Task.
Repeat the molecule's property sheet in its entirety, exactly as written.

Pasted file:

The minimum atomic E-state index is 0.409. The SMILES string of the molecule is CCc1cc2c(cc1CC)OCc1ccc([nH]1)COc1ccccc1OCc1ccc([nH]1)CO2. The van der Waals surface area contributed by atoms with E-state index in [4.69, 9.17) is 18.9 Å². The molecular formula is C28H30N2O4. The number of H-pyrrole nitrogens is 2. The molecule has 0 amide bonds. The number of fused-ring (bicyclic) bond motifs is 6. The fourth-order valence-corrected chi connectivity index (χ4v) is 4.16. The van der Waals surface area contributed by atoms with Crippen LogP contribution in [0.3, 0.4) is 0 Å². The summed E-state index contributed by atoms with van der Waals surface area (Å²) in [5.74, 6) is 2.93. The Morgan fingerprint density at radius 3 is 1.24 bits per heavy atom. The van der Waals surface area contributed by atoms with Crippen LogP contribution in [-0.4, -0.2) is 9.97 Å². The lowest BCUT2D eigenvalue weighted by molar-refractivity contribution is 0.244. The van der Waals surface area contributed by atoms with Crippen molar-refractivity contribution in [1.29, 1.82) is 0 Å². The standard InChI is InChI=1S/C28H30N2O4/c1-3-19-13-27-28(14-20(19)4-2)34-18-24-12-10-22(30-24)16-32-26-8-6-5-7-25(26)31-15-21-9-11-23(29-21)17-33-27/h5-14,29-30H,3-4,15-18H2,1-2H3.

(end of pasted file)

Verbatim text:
The minimum atomic E-state index is 0.409. The SMILES string of the molecule is CCc1cc2c(cc1CC)OCc1ccc([nH]1)COc1ccccc1OCc1ccc([nH]1)CO2. The van der Waals surface area contributed by atoms with E-state index in [4.69, 9.17) is 18.9 Å². The molecular formula is C28H30N2O4. The number of H-pyrrole nitrogens is 2. The molecule has 0 amide bonds. The number of fused-ring (bicyclic) bond motifs is 6. The fourth-order valence-corrected chi connectivity index (χ4v) is 4.16. The van der Waals surface area contributed by atoms with Crippen LogP contribution in [0.3, 0.4) is 0 Å². The summed E-state index contributed by atoms with van der Waals surface area (Å²) in [5.74, 6) is 2.93. The Morgan fingerprint density at radius 3 is 1.24 bits per heavy atom. The van der Waals surface area contributed by atoms with Crippen LogP contribution in [-0.4, -0.2) is 9.97 Å². The lowest BCUT2D eigenvalue weighted by molar-refractivity contribution is 0.244. The van der Waals surface area contributed by atoms with Crippen molar-refractivity contribution in [1.29, 1.82) is 0 Å². The standard InChI is InChI=1S/C28H30N2O4/c1-3-19-13-27-28(14-20(19)4-2)34-18-24-12-10-22(30-24)16-32-26-8-6-5-7-25(26)31-15-21-9-11-23(29-21)17-33-27/h5-14,29-30H,3-4,15-18H2,1-2H3.